If you take the film on its script, there is a lot of repetition going on, Sandra basically having the same conversation, change the names around, the simplicity of the repetition allows us to see that her job over the weekend after the first and before the second ballot lays ahead. Taking her fight to her colleagues, hoping to win their vote before they cast it. Listening to all those who will listen, some more sympathetic, a bonus or position is lost. Each of them have their own unique situations, low-income, supporting a family, a new house, paying a years worth of bills, all legitimate reasons to vote no. Whilst others who she meets are willing to give up a potential bonus, an act of kindness and sacrifice. The conversations bring out the honesty in people, we see them outside the safety of the work-place they are different people in a domestic context.

Sandra is constantly in a vulnerable state throughout, relying on her antidepressants more than she wants to admit. Is she really able to return to work, she has the fight to do so. Never giving up like the father in Bicycle Thieves shows that however the human spirit is, someone will be there for you. The despair that both characters go through is very human and relatable, away from the glamour of the Hollywood dream that would see them return to work with ease. The ending here reminds how tough the modern workplace is, even with a greater understanding of mental illness there’s always barriers placed before us.

Bicycle Thieves/Ladri di biciclette (1948)

bicycle-thieves-1948There was a time, a long time when I thought I would never see Bicycle Thieves/Ladri di biciclette (1948) for a number of reasons. My almost complete rejection of foreign films which now looks very silly with all I have now seen, Of course not so readily available to me, I am far more open-minded to foreign films ever since my love for Studio Ghibli and which opened the floodgates leading to Breathless (1960) last year opening my eyes to the reality that foreign films are just as good if not better than those of your own language. During time I had known about Bicycle Thieves on every list imaginable about the best films ever made, I never really took any notice, the more I heard about I switched off. Today I look out for these films wanting watch them, I’m indeed waking up and enjoying the smell of foreign/Italian roses.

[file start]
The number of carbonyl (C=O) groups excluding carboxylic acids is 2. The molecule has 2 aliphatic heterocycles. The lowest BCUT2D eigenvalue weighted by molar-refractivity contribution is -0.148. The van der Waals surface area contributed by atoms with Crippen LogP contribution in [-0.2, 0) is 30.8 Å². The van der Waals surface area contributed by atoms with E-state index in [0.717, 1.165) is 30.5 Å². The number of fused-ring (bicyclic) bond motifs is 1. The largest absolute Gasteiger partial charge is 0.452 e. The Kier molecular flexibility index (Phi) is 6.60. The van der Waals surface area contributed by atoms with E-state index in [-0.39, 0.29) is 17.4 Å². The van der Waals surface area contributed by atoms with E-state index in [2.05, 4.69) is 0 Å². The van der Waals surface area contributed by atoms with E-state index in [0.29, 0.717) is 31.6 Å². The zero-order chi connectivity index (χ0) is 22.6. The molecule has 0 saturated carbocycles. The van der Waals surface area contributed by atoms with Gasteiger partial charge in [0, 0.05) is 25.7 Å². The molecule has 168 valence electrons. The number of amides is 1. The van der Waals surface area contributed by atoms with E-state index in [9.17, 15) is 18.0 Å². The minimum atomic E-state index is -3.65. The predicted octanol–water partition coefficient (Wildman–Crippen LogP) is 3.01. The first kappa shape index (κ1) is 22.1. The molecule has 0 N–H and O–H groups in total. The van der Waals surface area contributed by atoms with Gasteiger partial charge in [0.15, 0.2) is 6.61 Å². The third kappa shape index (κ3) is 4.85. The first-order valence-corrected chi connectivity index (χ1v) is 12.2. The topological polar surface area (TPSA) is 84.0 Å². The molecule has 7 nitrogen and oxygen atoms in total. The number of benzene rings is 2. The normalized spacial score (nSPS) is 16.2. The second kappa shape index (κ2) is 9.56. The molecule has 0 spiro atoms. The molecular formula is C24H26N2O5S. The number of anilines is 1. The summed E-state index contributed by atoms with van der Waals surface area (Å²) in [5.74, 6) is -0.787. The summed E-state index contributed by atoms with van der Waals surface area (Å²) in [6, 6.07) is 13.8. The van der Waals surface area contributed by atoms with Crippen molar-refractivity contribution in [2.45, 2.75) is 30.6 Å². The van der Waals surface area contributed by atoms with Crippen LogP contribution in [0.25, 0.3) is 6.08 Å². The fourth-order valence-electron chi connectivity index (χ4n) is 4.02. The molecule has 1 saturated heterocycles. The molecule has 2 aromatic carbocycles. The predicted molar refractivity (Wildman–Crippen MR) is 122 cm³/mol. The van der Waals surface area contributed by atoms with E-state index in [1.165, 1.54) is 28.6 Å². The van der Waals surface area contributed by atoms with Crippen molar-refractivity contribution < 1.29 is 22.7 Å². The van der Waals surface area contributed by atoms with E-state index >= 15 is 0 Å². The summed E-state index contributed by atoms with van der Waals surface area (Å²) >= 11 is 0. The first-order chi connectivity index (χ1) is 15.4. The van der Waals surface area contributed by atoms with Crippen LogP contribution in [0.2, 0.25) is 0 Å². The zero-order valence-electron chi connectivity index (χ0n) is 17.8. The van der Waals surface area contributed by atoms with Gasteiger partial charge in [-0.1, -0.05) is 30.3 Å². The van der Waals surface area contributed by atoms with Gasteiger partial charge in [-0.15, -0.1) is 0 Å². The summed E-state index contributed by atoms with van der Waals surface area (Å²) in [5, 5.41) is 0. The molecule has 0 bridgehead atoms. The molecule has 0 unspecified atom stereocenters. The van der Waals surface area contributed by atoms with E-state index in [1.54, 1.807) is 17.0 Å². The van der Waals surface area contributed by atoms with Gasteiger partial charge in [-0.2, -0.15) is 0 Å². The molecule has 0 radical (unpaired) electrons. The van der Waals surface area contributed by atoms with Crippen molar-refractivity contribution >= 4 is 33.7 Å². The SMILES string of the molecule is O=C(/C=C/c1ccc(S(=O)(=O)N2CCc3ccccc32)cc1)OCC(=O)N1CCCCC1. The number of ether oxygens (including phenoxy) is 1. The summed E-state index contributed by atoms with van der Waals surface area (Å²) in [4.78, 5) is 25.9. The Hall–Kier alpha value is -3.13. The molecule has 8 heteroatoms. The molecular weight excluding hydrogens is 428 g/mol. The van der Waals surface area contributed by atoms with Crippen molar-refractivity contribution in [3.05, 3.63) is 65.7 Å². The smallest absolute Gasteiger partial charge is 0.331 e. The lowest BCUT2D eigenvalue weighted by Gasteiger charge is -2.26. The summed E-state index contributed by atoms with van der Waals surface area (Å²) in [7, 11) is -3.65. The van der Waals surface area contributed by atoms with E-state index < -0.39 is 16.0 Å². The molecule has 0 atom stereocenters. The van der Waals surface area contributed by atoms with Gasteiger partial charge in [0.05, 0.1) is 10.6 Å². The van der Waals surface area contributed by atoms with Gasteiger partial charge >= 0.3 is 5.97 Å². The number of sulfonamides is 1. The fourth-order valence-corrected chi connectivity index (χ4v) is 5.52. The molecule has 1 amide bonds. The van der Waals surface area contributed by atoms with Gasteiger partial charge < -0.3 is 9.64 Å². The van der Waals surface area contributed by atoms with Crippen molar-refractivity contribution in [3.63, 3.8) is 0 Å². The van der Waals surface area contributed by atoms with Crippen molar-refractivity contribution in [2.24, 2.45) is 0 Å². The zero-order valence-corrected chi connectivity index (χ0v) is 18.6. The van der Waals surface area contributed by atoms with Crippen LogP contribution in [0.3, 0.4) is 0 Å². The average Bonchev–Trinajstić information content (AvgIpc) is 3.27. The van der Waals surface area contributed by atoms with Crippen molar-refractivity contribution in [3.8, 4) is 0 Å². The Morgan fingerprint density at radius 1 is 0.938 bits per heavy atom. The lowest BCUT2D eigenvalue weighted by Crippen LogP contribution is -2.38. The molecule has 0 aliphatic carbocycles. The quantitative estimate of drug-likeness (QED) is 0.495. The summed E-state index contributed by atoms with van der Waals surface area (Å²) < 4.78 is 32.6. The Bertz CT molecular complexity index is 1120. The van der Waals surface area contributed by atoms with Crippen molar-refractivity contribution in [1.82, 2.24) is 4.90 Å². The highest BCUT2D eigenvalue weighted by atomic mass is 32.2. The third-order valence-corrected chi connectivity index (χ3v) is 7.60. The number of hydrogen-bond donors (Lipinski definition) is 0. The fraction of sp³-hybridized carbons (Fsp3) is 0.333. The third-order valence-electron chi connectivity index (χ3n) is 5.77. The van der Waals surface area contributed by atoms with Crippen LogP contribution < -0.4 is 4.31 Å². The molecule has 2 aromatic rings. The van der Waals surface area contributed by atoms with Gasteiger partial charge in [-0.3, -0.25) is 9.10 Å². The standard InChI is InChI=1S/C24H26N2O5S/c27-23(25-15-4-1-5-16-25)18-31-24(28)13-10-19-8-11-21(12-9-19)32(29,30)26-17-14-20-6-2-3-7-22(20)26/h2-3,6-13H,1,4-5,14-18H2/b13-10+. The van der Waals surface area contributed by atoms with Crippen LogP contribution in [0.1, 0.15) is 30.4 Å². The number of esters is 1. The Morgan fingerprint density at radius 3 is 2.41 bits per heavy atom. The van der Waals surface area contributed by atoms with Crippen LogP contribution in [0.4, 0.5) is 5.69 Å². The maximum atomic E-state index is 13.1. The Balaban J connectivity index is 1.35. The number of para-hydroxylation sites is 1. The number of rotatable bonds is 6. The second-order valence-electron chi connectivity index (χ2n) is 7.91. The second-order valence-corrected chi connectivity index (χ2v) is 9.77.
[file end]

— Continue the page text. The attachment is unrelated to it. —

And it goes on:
Putting aside my warming relationship to foreign films I need to turn to this film which I really wished I seen years earlier. I’ve made up for that tonight, seeing a film that when viewed today still has powerful resonance. We’ve all had a time in our when we have nothing going our way, it just gets worse and worse until you hit rock bottom, you see no way out. For Antonio (Lamberto Maggiorani) he’s survive WWII to now pick up the fragments of domestic life, having been given a job he now has to fight on the streets to keep hold of it. We don’t know his real trade, possibly a decorator when he’s given a job pasting posters, namely of Rita Hayworth. He rightly jumps at the job even under the condition of having his own transport – his bicycle, which we learn he pawned so he could support his family. We see a man whose a devoted family man torn to ultimately do the right think. Don’t we all strive to do that throughout our lives?